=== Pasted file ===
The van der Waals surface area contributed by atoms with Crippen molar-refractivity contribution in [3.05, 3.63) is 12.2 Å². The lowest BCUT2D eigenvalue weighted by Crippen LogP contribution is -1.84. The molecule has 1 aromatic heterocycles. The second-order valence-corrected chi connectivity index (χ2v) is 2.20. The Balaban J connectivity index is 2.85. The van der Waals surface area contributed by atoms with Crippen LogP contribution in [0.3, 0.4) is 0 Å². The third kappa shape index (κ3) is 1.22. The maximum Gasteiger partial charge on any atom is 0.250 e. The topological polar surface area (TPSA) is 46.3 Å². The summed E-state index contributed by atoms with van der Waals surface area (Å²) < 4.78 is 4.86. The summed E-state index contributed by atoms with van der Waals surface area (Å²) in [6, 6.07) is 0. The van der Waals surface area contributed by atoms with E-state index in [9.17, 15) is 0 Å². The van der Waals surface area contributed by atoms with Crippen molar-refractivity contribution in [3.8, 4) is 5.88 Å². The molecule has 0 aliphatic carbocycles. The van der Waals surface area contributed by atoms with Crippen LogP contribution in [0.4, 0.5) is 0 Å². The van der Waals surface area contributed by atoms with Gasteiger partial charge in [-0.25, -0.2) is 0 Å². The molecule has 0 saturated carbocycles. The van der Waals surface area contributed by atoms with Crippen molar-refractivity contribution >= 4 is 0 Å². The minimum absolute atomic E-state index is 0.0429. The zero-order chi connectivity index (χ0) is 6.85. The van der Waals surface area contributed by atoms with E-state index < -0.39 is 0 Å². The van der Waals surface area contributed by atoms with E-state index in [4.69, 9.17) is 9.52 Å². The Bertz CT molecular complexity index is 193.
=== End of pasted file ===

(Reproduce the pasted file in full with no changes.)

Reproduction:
The van der Waals surface area contributed by atoms with Crippen molar-refractivity contribution in [3.05, 3.63) is 12.2 Å². The lowest BCUT2D eigenvalue weighted by Crippen LogP contribution is -1.84. The molecule has 1 aromatic heterocycles. The second-order valence-corrected chi connectivity index (χ2v) is 2.20. The Balaban J connectivity index is 2.85. The van der Waals surface area contributed by atoms with Crippen LogP contribution in [0.3, 0.4) is 0 Å². The third kappa shape index (κ3) is 1.22. The maximum Gasteiger partial charge on any atom is 0.250 e. The topological polar surface area (TPSA) is 46.3 Å². The summed E-state index contributed by atoms with van der Waals surface area (Å²) < 4.78 is 4.86. The summed E-state index contributed by atoms with van der Waals surface area (Å²) in [6, 6.07) is 0. The van der Waals surface area contributed by atoms with E-state index in [9.17, 15) is 0 Å². The van der Waals surface area contributed by atoms with Crippen molar-refractivity contribution in [3.8, 4) is 5.88 Å². The molecule has 0 aliphatic carbocycles. The van der Waals surface area contributed by atoms with Crippen LogP contribution in [0.4, 0.5) is 0 Å². The van der Waals surface area contributed by atoms with Gasteiger partial charge in [-0.25, -0.2) is 0 Å². The molecule has 0 saturated carbocycles. The van der Waals surface area contributed by atoms with Crippen molar-refractivity contribution >= 4 is 0 Å². The minimum absolute atomic E-state index is 0.0429. The zero-order chi connectivity index (χ0) is 6.85. The van der Waals surface area contributed by atoms with E-state index < -0.39 is 0 Å². The van der Waals surface area contributed by atoms with E-state index in [4.69, 9.17) is 9.52 Å². The Bertz CT molecular complexity index is 193.